Although it is commonly associated with the southwestern United States, stucco is a highly versatile exterior home covering. A surprisingly large number of Southern homes, including those in historic Charleston, South Carolina districts, feature stucco siding. Repairing damaged stucco can seem like a daunting task and, while you certainly shouldn’t hesitate to contact a professional contractor, you just might find that you are up to fixing your home’s issues yourself. This guide features some helpful tips for remedying common stucco-related problems.
Repairing major holes (6+ inches) in stucco.
Use a cold chisel and a hammer to get rid of any loose stucco surrounding the large hole in your stucco exterior. If the mesh that was behind the now-missing stucco is damaged, you’ll need to staple a replacement piece over it. Spray the hole with water.
Add your first new layer of stucco using a trowel or a putty knife. It should end about ¼ inch from the top layer of original stucco and should ooze behind the wire mesh. Score this layer with a nail and let it cure for 48 hours before you continue your project.
After two days, lightly spray your first new layer of stucco with water. Then, add the second layer using the same process. This layer should end ⅛ inch from the top layer of original stucco. Smooth this layer using your trowel or putty knife and, again, let it cure for 48 hours.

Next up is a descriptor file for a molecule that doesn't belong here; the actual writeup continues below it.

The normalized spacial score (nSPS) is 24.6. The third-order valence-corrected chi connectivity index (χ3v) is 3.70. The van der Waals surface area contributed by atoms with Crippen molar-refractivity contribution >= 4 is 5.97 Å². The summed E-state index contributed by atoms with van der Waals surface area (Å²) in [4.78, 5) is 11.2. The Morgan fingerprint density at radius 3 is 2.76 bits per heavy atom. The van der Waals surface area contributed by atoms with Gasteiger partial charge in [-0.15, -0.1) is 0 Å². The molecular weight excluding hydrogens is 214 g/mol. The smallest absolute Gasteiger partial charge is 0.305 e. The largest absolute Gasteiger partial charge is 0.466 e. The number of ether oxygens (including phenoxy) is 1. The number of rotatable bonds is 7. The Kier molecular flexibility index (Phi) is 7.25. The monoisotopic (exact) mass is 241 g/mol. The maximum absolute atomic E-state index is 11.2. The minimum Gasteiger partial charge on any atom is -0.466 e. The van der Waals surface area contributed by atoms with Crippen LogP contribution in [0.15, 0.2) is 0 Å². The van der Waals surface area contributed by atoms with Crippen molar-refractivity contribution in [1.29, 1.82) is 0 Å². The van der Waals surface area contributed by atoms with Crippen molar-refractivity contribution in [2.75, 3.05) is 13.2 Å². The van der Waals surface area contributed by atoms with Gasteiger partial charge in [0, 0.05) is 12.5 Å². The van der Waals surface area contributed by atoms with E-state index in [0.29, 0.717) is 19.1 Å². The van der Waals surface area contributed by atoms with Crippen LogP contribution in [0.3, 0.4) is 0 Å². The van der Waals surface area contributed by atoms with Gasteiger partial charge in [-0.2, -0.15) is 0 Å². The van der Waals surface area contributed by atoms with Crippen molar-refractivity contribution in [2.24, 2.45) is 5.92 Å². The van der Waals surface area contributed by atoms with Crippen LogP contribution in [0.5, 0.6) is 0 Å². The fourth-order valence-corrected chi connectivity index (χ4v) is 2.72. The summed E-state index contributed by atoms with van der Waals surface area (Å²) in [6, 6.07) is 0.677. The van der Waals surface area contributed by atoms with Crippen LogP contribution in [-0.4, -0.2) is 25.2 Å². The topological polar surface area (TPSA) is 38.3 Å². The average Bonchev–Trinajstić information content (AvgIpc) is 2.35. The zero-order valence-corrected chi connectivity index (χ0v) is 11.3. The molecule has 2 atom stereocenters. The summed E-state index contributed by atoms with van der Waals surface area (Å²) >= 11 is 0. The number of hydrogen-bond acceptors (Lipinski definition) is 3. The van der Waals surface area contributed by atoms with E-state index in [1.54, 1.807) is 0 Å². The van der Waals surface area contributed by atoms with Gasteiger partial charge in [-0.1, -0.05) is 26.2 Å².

Once more, spray the top layer (this time the second layer) of new stucco with water. Then, apply the third and final layer using a metal float tool. This layer of stucco should be flush with your home’s original exterior covering. Add the appropriate texture and allow this layer to cure for 4 full days, then paint it the desired color.
Repairing minor holes (under 6 inches) in stucco.
Brush away any remaining loose pieces of stucco surrounding the hole and clean out the inside area with a stiff-bristled brush. You may need to use a bottle brush or even the end of an awl if the hole is quite small.
Use a putty knife to spread specialized stucco patching compound over the hole. This substance should reach almost to the edge of your home’s original stucco exterior. Let this first patch cure for about 24 hours before returning to finish the project.
Again, use a putty knife to spread a second, and final, layer of stucco compound over the hole. Texture the patch so it matches the rest of your wall and paint it the desired color after it has had time to dry.
Repairing cracks in stucco.
Because stucco is made using cement, it tends to crack over time, just as sidewalks do. Small, hairline cracks in stucco don’t take much time or effort to fix. In fact, you may be able to cover them by simply applying a thick layer of acrylic paint that matches your home’s exterior color. If the crack you’re dealing with is slightly too large for paint alone to repair, simply add a layer of latex caulk prior to painting.
Large cracks are generally slightly more challenging to repair, but can certainly be fixed without professional help in most cases. You will need to purchase stucco patching compound from your local hardware store and follow the instructions on the jar.
Although stucco exteriors do generally require more maintenance than vinyl siding and some other materials, many homeowners love the look and are more-than-willing to put forth a bit of extra effort to keep it looking nice. Remember, if you ever need a contractor to assist you, you simply need to do some research and find a reputable professional in your area.